So, I can see why Mac users like their machines. I don't have enough experience yet with the running of programs to be able to say anything on the subject except that I hear that programs work like they're supposed to without the issues that sometimes plague PCs.

However, so far, my official position takes sides with PCs. The biggest reason is price. Last week, my motherboard got fried mysteriously in my best PC. It was about three years old and had been part of a barebones kit that I bought for somewhere around $130. The kit included the processor, motherboard, case, fan, and power supply. I found a new motherboard on TigerDirect that will allow me to reuse everything and just swap out the old for the new. I won't go into detail, but it's way better than the one that fried and it's only $50.

You just can't do that with a Mac. Parts are very expensive. For example, a replacement motherboard for a G5 Mac that would be similar, yet not quite equivalent, to my computer would cost a whopping $430.

But price isn't the only reason. There are tons more programs available, it seems, for a PC that aren't even available in a Mac compatible format. Mac users may argue with me on this point citing the PC emulator that allows a Mac to run PC programs. But, what does that say for Macs that they would want to emulate a PC?

I will concede that Macs are better quality both in their hardware and software than your average PC. I've had my fair share of issues with PCs. But to be fair, those problems were largely due to my inexperience and naivete. I've learned much over the years, some the hard way. For example, I bought a barebones kit from TigerDirect once that sounded great and was nice and cheap. I had been using a Pentium II 350 Mhz Gateway up to that point, but I was ready, or so I thought, to get into editing more than just the occasional photo. I wanted to edit home movies. So, I got the computer up and running, but it crashed the first time when ripping a CD. It did it again later doing the same thing. I realized that I had some bad RAM and it wasn't dumping the memory properly so it would just get full and then >poof<. New RAM solved the problem. Later, though, I had the same issue when rendering video. I bought some more RAM, at that point thinking that it would solve it, but it didn't. I got really frustrated because this new computer was an AMD 2 Ghz processor and I had 2 GB of RAM. This thing should be able to fly! Upon searching out forums on the subject, I found my answer: Front Side Bus. The FSB was only 100 Mhz. The guy on the forum explained it by saying, "You have an awesome processor that's like 20 semi trucks driving side by side on a 20-lane highway, but to get to the RAM and back the 20-lane highway bottlenecks at your front side bus down to a 1-lane bridge."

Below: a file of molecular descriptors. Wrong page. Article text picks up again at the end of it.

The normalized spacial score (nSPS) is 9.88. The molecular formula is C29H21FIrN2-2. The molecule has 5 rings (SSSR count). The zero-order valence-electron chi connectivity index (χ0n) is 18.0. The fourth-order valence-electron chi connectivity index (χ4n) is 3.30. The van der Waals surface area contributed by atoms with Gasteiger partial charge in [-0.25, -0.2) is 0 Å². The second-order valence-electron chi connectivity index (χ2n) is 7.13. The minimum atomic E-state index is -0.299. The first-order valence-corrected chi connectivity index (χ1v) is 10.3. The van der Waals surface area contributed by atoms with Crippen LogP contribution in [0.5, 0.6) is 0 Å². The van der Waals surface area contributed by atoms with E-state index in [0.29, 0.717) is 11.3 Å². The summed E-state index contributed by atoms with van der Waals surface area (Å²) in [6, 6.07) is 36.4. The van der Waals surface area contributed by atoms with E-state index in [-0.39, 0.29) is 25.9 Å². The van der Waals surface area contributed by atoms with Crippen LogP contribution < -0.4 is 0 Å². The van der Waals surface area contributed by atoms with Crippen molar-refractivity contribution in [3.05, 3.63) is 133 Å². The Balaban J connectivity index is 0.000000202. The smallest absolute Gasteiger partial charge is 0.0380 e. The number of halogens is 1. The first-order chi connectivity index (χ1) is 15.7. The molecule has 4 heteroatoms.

I didn't know what front side bus was. TigerDirect had plainly made it known on their site that it was only 100 Mhz, I just didn't know what that meant at the time. You can't just replace your front side bus, either. It's built into your motherboard. All you can do is get a new motherboard, which I did. But, that was the one that just fried. Oh well, it was a great motherboard for 3 years. And I have a better one coming.

Through my mistakes and searching, I now have an amazing collection of programs that work flawlessly. I have hardware that runs all those programs super fast and simultaneously. I have all this and I still haven't spent as much combined in the last 11 years of owning computers as I would have spent on one Mac that would have been long ago obsolete.